This view of politics was endorsed in the 1995 constitution. While the new constitution has several progressive provisions, such as those mandating affirmative action for women, its basic intent is to place political parties in suspended animation. Parties are permitted only to issue statements to the press. Organizing party congresses, holding public rallies, and openly campaigning on a patty ticket are outlawed. Under the no-party system, competition for electoral office is on the basis of individual merit absent the stated affiliation of any particular political organization. In other words, everyone belongs to the movement, which is touted as a multi-ideological, noncompetitive, and all-embracing political system of governance.

The kernel of the movement system is the Resistance Councils and Committees (RCS). These nine person assemblies of directly elected individuals (with reserved places for women and young people) are charged with the overall administration of their local areas, the settlement of petty disputes, and the creation of municipal regulations. RCS commence at the village level and extend to the parish, the county, and eventually the district. Political and administrative power which had been highly centralized, was dispensed to more local levels of organization.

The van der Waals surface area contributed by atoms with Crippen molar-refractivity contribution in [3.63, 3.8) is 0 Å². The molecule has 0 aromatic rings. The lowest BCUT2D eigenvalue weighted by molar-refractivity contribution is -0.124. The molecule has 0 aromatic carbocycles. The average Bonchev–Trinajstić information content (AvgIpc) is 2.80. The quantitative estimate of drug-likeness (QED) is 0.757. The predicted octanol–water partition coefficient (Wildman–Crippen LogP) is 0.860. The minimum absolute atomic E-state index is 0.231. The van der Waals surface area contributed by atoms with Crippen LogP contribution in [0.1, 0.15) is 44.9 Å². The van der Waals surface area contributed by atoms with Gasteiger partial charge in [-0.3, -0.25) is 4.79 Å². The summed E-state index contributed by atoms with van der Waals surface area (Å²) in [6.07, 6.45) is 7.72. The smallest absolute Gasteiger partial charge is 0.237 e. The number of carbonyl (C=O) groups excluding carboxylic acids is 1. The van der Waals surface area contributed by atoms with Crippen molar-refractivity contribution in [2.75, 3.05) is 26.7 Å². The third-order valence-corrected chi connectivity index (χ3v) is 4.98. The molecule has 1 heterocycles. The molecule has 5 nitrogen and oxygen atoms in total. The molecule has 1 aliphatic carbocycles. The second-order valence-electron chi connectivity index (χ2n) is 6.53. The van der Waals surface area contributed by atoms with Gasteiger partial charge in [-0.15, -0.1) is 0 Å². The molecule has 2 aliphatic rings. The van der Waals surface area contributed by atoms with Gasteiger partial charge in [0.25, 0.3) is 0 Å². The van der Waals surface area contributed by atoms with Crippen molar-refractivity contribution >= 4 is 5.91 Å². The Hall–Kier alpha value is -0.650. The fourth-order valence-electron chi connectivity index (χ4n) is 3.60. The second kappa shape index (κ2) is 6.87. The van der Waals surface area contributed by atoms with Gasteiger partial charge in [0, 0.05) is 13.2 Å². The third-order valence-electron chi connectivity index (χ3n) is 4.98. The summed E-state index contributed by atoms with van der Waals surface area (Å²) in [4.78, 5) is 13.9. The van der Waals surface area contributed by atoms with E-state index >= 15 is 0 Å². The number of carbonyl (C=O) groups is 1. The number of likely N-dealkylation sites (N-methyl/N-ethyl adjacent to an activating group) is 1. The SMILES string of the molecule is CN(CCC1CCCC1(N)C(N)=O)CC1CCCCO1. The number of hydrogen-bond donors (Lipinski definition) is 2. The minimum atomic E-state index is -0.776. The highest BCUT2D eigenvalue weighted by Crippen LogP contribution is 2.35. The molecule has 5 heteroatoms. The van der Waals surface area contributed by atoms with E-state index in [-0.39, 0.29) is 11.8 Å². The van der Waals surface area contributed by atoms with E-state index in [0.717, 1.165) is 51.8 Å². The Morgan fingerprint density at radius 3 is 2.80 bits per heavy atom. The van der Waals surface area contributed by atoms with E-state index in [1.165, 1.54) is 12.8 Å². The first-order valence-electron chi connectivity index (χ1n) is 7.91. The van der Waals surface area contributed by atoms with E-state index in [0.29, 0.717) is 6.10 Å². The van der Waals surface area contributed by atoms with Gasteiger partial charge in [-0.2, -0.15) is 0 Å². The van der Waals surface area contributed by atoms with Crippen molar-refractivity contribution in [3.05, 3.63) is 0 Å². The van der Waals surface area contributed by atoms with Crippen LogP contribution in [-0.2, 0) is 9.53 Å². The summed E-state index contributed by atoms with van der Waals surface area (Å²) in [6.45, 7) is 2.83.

RCS (since renamed Local Councils) can be regarded as a reaction to Uganda's colonial history and experience. At the local level of governance in the colonial system, the most powerful instrument of tyranny was the chief, who was head policeman, prosecutor, judge, prison warden, and executioner. The chief was omnipotent and omniscient, coercing cash crop production there, stifling anticolonial dissent there. Despite Independence and the subsequent removal of centralized colonial autocracy, the institution of chieftaincy remained intact and performed the same coercive functions it always had. RCS destroyed the hegemony and autocracy of the local chief in postcolonial Uganda.

However populist-and popular-the RCS may appear to be, they suffer from several limitations. Only village-level elections are universal the larger the scale, the more restricted the suffrage. At the highest level elections are by an electoral college that is largely unrepresentative and wholly unaccountable. Furthermore, RCS are able to influence only local politics and developments; issues relating to the economy and social services are decided at the national level by a parliament dominated by NRM stalwarts.